ASIS International has published the results of new research conducted by the ASIS Foundation and sponsored by AlertEnterprise. Using survey responses from more than 1,000 security leaders operating around the globe (in addition to upwards of 20 follow-up interviews), the study (which is entitled ‘The State of Security Convergence in the United States, Europe and India’) analyses the relationship between physical security, cyber security and business continuity in modern organisations.
Specifically, the research provides relevant benchmarks to compare strategies, plans and operations and determine Best Practices for creating more effective and cost-efficient security and risk operations.
According to the report, despite years of predictions about the inevitability of security convergence, just 24% of respondents have converged their physical and cyber security functions. When business continuity’s included, a total of 52% have converged two or all of the three functions.
Of the 48% who have not converged at all, 70% have no current plans to converge.
Successful security operations
Most organisations surveyed (67% of converged and 57% of non-converged) report having an enterprise-level security leader. Of those, 79% agree that having an enterprise security leader “enhances the effectiveness of corporate security.” The most successful security operations share the following characteristics:
*physical security, cyber security and business continuity management functions are aligned around one security strategy
*the functions maintain open communication and share information with one another
*security has a voice in the C-Suite and senior leaders provide strong leadership and engagement for the functions
96% of those organisations that have converged two or more functions (ie physical security, cyber security and/or business continuity management) report positive results from the combination, while 72% believe that convergence strengthens overall security. In addition, 44% of converged organisations report no negative results from converging. Even in those companies that have not converged, 78% of respondents believe that convergence would strengthen their overall security function.
Just 7% of those who had converged cited a “reduction in security costs” as a primary benefit of convergence. Notably, 20% of those not converged cited “potential cost savings” as a factor that might convince them to converge their security functions. For individual functions, 58% of non-converged organisations report that cyber security budgets are increasing versus just 49% for converged organisations.
Physical security budgets
Physical security budgets are also more likely to be increasing in non-converged organisations (28%) compared to 24% in converged organisations. On the other hand, business continuity management is seeing a budget increase in 26% of converged organisations compared to just 19% of non-converged organisations.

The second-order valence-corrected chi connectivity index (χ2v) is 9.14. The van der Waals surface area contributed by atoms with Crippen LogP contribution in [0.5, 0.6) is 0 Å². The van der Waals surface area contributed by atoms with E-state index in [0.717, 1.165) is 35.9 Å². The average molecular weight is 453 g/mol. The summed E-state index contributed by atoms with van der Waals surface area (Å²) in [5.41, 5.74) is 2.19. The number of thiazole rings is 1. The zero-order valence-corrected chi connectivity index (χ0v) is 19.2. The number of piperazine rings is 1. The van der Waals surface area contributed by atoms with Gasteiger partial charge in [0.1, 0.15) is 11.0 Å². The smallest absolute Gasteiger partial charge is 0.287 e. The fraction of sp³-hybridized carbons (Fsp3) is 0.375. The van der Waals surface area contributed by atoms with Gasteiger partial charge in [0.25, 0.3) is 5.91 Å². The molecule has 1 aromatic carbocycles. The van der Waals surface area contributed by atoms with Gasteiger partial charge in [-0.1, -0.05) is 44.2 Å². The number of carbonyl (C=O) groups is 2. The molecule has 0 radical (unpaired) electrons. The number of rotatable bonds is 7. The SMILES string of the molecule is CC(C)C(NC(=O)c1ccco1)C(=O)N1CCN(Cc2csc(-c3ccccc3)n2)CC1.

When asked: “Which of the following factors might convince you to converge?”, the Number One answer cited by 38% of those who had not yet converged was “better alignment of security/risk management strategy with corporate goals.” This was also considered to be the most positive benefit by 40% of the respondents who have already converged two or more business functions.
The most frequent challenges cited in companies that converged were “different cultures and skill sets” (36%), “turf and silo operating tradition” (24%) and the “belief that cyber security requires its own operation” (21%). Notably, more than one-fifth of all respondents (22%, in fact) reported no challenges in converging departments.
“For years, security practitioners have accepted that organisations are increasingly converging their physical security and cyber security functions,” explained Brian Allen CPP, president of the ASIS Foundation Board of Trustees. “This study collected current data to measure trends and progress with converging environments. What we’ve learned is that, although convergence has brought positive results, there’s still much work to be done.”
The ASIS Foundation
Supported by member and corporate donations, the ASIS Foundation invests in elevating security Best Practice through research and education. The Foundation awarded more than 170 scholarships in 2019.
The ASIS Foundation awards grants and scholarships to help ASIS Chapters and individuals, including those transitioning towards careers in security management, achieve their professional and academic goals.
Governed by a Board of Trustees, the Foundation is supported by generous donations from individuals, allied organisations, ASIS Chapters and Councils and ASIS International. To learn more visit www.asisfoundation.org